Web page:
New recipes

Best Steamed Mussels Recipes

Best Steamed Mussels Recipes

We are searching data for your request:

Forums and discussions:
Manuals and reference books:
Data from registers:
Wait the end of the search in all databases.
Upon completion, a link will appear to access the found materials.

Top Rated Steamed Mussels Recipes

The tahini in this recipe balances out the acidity of the beer and provides creaminess to the broth. Make sure to serve it with plenty of toasted bread to sop up the flavor.


  • 1 lb fresh mussels
  • 1 thumb-size piece galangal (or ginger, grated)
  • 2 shallots (or 1/4 cup onion, chopped finely)
  • 3 cloves garlic (minced)
  • Optional: 1/2 red chili (finely sliced)
  • 1/3 cup white wine (or white cooking wine)
  • Garnish: 1/2 cup fresh basil and coriander leaves (chopped)
  • For the Basil-Coconut Sauce:
  • 1 cup coconut milk
  • 1/2 tsp. ground coriander
  • 1/4 cup fresh coriander (leaves and stems)
  • 1/2 to 1 cup fresh basil leaves
  • 1 tbsp. fish sauce
  • 1 tsp. shrimp paste (or substitute 1 more tbsp. fish sauce)
  • 1 tbsp. lime juice
  • 1 tbsp. soy sauce

Rinse mussels under cold water. Set in refrigerator until ready to use.

Place all 'Basil-Coconut Sauce' ingredients in a food processor. Process well. Taste test for salt, adding more fish sauce if not salty enough. If too salty for your taste, add a little more lime juice. Add more chili for a spicier sauce. Set aside.

Heat a large frying pan or wok over high heat. Add 1 to 2 tbsp. oil and swirl around, then add the galangal or ginger, shallots or onion, garlic, and chili (if using). Stir-fry 2 minutes.

Add white wine and mussels, stirring gently. Bring to a boil.

Reduce heat to simmer (medium-low) and cover with lid to steam 3 minutes.

Take off lid and stir gently. If most of the mussels have opened, they are ready to eat. Discard the ones that haven't opened.

Reduce heat to low. Remove lid and add the basil-coconut sauce. Stir gently. As soon as the sauce is warm, this dish is ready (30 seconds to 1 minute).

To serve, slide mussels and sauce onto a serving platter, mounding them into a pile. Sprinkle with chopped basil and fresh coriander. If desired, serve with a fresh French loaf, or garlic toast to soak up the juices. Enjoy with a bottle of nice wine and a loved one!

What You’ll Need To Make Oven-Steamed Mussels

When you purchase mussels, they’re still alive. After bringing them home from the store, they will stay fresh in the refrigerator for several days. Because they’re alive, avoid storing them in an airtight container. Instead, place them in a bowl covered with a wet paper towel.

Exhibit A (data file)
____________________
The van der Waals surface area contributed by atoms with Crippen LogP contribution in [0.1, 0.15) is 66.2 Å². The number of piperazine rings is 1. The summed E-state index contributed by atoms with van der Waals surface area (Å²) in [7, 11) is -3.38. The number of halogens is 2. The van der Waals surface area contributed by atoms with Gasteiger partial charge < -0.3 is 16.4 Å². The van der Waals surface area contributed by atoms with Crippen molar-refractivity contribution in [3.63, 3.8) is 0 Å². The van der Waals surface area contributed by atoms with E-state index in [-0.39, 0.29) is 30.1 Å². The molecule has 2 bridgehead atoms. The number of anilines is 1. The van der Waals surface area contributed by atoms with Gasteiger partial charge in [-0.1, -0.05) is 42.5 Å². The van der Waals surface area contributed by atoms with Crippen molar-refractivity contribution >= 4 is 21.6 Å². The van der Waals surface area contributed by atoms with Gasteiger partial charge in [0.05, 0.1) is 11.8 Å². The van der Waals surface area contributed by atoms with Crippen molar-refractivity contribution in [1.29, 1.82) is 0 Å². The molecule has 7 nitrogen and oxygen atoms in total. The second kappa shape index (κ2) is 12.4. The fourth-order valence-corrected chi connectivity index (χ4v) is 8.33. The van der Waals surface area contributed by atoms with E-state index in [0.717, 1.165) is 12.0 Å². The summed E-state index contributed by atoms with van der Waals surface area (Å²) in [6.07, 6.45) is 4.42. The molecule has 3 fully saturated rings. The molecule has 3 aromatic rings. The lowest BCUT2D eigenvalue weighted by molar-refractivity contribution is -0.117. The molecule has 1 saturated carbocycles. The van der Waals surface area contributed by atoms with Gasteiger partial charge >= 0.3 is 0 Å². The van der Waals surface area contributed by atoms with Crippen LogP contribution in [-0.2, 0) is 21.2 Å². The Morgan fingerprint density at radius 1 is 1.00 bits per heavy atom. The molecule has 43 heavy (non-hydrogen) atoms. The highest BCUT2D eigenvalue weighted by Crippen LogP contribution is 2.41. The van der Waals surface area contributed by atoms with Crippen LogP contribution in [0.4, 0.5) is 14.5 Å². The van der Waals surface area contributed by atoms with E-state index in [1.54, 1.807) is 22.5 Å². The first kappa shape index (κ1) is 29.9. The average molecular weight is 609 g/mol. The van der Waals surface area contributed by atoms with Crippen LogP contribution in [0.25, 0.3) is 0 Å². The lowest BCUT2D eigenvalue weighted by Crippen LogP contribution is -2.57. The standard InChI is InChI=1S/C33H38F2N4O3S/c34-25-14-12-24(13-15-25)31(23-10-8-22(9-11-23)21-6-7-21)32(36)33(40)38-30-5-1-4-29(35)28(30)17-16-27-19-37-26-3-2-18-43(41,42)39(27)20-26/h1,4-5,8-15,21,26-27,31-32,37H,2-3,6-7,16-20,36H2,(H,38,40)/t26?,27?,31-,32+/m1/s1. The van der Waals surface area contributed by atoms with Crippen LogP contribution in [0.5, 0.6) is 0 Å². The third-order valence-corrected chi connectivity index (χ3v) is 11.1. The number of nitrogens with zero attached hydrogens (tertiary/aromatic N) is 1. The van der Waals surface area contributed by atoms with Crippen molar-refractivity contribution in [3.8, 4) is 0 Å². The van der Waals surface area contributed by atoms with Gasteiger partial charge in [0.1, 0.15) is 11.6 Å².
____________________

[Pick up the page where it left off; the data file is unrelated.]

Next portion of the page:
When a recipe calls for dry white wine, the best options are Sauvignon Blanc, Pinot Grigio, or unoaked Chardonnay. Select a bottle that is inexpensive but still good enough to drink.

Recipe Summary

  • 1 pound mussels
  • 2 pounds littleneck clams
  • 1 small white baguette, cut into 3/4-inch slices
  • 3 tablespoons olive oil
  • 1 clove garlic, cut in half
  • 2 tablespoons unsalted butter
  • 3/4 pound leeks, white parts only, cut in half lengthwise and sliced very thinly, well washed
  • 2 medium shallots, finely chopped
  • 4 sprigs fresh thyme
  • 1 small sprig fresh oregano
  • 1 fresh or dried bay leaf
  • 1/2 serrano chile, seeded and deveined
  • 2 cups dry white wine
  • Salt and freshly ground black pepper

Scrub mussels and clams in cool water. Remove beards from mussels, and discard all broken or opened shells. Remove from water, and refrigerate until needed.

Heat broiler or grill to medium-high heat. Brush bread slices with olive oil on both sides. Place on grill or under broiler for about 30 seconds on each side or until golden. While still hot, rub tops with cut side of garlic clove.

Place a large stockpot on grill or stove over medium heat. Add butter. When melted and bubbling, add leeks, shallots, thyme, oregano, bay leaf, and chile. Saute until leeks and shallots are translucent, about 10 minutes. Add white wine, and salt and pepper to taste bring to a simmer. Add mussels and clams cover cook until shells open, about 7 minutes. Serve in a bowl with the croutons.



Rate or Review

Reviews (7 reviews)

This was the second time I tried this. The first was better. Next time I'll use more garlic and better wine and curly parsley.

This is a wonderfully simple, tasty meal and my first time preparing it. I eat mussels whenever it's offered on a menu, but never did I think I'd be able to cook them. Thank you, thank you, thank you.

This was super easy, and it turned out amazing. I went a little heavier on the red pepper flakes and garlic and lighter on the shallots (didn't have enough on hand). Also, I used an inexpensive New Zealand Sauvignon Blanc it was perfect to cook with and to drink while eating.

Excellent recipe. Made this as an appetizer for Christmas Eve dinner, and my family (who are great cooks) loved it! First time making mussels, although I eat them out all the time. Will certainly make this easy recipe again. So good with crusty bread!

Scrub and debeard the mussels. The "beard" is the fibrous hairy thing hanging from one side of the tasty bivalve. Pull it off with a side-to-side motion.

In case you are wondering, a mussel is alive if it reacts. Its shell should be closed. If it is open, set the mussel on the kitchen counter for a bit. It may close when you are not looking. If it doesn't open, discard it.

Heat the butter over medium-high heat in a large, wide-bottomed pot with a lid like a Dutch oven. Sauté the green onions or onion until soft but not browned.

Add the garlic cloves if you are using them if you are using the green garlic shoots, leave them out for now.

Add the white wine—like a Chenin Blanc or something crisp, but any decent white wine will work—and bring it to a boil. Add the mussels in one layer if possible.

Cover the pot and let the mussels steam for 3 to 8 minutes. After 3 minutes, check the mussels many should be open. You want them all open, but some will do this faster than others.